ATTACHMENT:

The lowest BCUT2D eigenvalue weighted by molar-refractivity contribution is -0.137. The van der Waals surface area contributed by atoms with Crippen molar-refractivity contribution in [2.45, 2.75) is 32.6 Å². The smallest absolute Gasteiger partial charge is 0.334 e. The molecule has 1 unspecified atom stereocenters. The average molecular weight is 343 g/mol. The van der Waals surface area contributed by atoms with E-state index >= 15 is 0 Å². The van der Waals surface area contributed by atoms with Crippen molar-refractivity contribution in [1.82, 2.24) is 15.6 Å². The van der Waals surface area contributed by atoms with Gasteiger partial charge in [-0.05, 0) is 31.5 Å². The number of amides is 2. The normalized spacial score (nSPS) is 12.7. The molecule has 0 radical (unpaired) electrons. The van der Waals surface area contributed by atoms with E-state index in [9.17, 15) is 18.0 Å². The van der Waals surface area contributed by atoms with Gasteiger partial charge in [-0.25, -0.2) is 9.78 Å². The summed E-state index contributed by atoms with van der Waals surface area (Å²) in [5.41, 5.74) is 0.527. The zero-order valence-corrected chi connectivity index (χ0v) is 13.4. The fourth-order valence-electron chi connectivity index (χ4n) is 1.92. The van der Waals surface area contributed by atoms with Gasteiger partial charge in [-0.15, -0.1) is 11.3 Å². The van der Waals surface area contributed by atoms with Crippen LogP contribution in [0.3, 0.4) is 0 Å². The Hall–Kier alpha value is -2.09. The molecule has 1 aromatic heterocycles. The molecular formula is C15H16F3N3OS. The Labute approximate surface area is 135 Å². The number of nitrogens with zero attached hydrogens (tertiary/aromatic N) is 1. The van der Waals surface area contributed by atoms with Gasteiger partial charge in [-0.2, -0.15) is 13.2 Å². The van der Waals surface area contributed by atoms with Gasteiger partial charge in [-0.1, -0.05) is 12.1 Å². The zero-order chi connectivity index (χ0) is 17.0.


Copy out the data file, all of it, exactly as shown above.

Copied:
The lowest BCUT2D eigenvalue weighted by molar-refractivity contribution is -0.137. The van der Waals surface area contributed by atoms with Crippen molar-refractivity contribution in [2.45, 2.75) is 32.6 Å². The smallest absolute Gasteiger partial charge is 0.334 e. The molecule has 1 unspecified atom stereocenters. The average molecular weight is 343 g/mol. The van der Waals surface area contributed by atoms with E-state index >= 15 is 0 Å². The van der Waals surface area contributed by atoms with Crippen molar-refractivity contribution in [1.82, 2.24) is 15.6 Å². The van der Waals surface area contributed by atoms with Gasteiger partial charge in [-0.05, 0) is 31.5 Å². The number of amides is 2. The normalized spacial score (nSPS) is 12.7. The molecule has 0 radical (unpaired) electrons. The van der Waals surface area contributed by atoms with E-state index in [9.17, 15) is 18.0 Å². The van der Waals surface area contributed by atoms with Gasteiger partial charge in [-0.25, -0.2) is 9.78 Å². The summed E-state index contributed by atoms with van der Waals surface area (Å²) in [5.41, 5.74) is 0.527. The zero-order valence-corrected chi connectivity index (χ0v) is 13.4. The fourth-order valence-electron chi connectivity index (χ4n) is 1.92. The van der Waals surface area contributed by atoms with Gasteiger partial charge in [-0.15, -0.1) is 11.3 Å². The van der Waals surface area contributed by atoms with Crippen LogP contribution in [0.3, 0.4) is 0 Å². The Hall–Kier alpha value is -2.09. The molecule has 1 aromatic heterocycles. The molecular formula is C15H16F3N3OS. The Labute approximate surface area is 135 Å². The number of nitrogens with zero attached hydrogens (tertiary/aromatic N) is 1. The van der Waals surface area contributed by atoms with Gasteiger partial charge in [-0.2, -0.15) is 13.2 Å². The van der Waals surface area contributed by atoms with Gasteiger partial charge in [-0.1, -0.05) is 12.1 Å². The zero-order chi connectivity index (χ0) is 17.0.